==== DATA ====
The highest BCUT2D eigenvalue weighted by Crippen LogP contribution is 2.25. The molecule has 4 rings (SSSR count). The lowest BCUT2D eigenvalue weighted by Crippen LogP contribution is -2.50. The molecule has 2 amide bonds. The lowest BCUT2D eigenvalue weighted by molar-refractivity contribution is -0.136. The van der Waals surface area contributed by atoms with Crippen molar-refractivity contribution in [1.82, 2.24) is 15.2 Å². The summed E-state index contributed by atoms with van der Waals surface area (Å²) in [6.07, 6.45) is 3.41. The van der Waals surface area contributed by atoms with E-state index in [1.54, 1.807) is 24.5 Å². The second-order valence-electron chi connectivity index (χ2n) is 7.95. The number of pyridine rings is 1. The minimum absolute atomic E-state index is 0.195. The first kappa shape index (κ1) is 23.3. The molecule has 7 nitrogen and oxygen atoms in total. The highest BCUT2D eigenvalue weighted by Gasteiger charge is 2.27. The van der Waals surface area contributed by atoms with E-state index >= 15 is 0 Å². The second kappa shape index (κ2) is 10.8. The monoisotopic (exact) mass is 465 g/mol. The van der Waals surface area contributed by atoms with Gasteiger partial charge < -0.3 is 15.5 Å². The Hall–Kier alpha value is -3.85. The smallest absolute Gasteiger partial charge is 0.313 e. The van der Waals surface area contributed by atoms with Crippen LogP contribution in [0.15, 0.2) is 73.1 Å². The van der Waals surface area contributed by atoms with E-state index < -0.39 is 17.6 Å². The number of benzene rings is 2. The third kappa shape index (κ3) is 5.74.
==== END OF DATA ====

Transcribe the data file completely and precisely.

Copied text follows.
The highest BCUT2D eigenvalue weighted by Crippen LogP contribution is 2.25. The molecule has 4 rings (SSSR count). The lowest BCUT2D eigenvalue weighted by Crippen LogP contribution is -2.50. The molecule has 2 amide bonds. The lowest BCUT2D eigenvalue weighted by molar-refractivity contribution is -0.136. The van der Waals surface area contributed by atoms with Crippen molar-refractivity contribution in [1.82, 2.24) is 15.2 Å². The summed E-state index contributed by atoms with van der Waals surface area (Å²) in [6.07, 6.45) is 3.41. The van der Waals surface area contributed by atoms with E-state index in [1.54, 1.807) is 24.5 Å². The second-order valence-electron chi connectivity index (χ2n) is 7.95. The number of pyridine rings is 1. The minimum absolute atomic E-state index is 0.195. The first kappa shape index (κ1) is 23.3. The molecule has 7 nitrogen and oxygen atoms in total. The highest BCUT2D eigenvalue weighted by Gasteiger charge is 2.27. The van der Waals surface area contributed by atoms with E-state index >= 15 is 0 Å². The second kappa shape index (κ2) is 10.8. The monoisotopic (exact) mass is 465 g/mol. The van der Waals surface area contributed by atoms with Gasteiger partial charge < -0.3 is 15.5 Å². The Hall–Kier alpha value is -3.85. The smallest absolute Gasteiger partial charge is 0.313 e. The van der Waals surface area contributed by atoms with Crippen LogP contribution in [0.15, 0.2) is 73.1 Å². The van der Waals surface area contributed by atoms with E-state index < -0.39 is 17.6 Å². The number of benzene rings is 2. The third kappa shape index (κ3) is 5.74.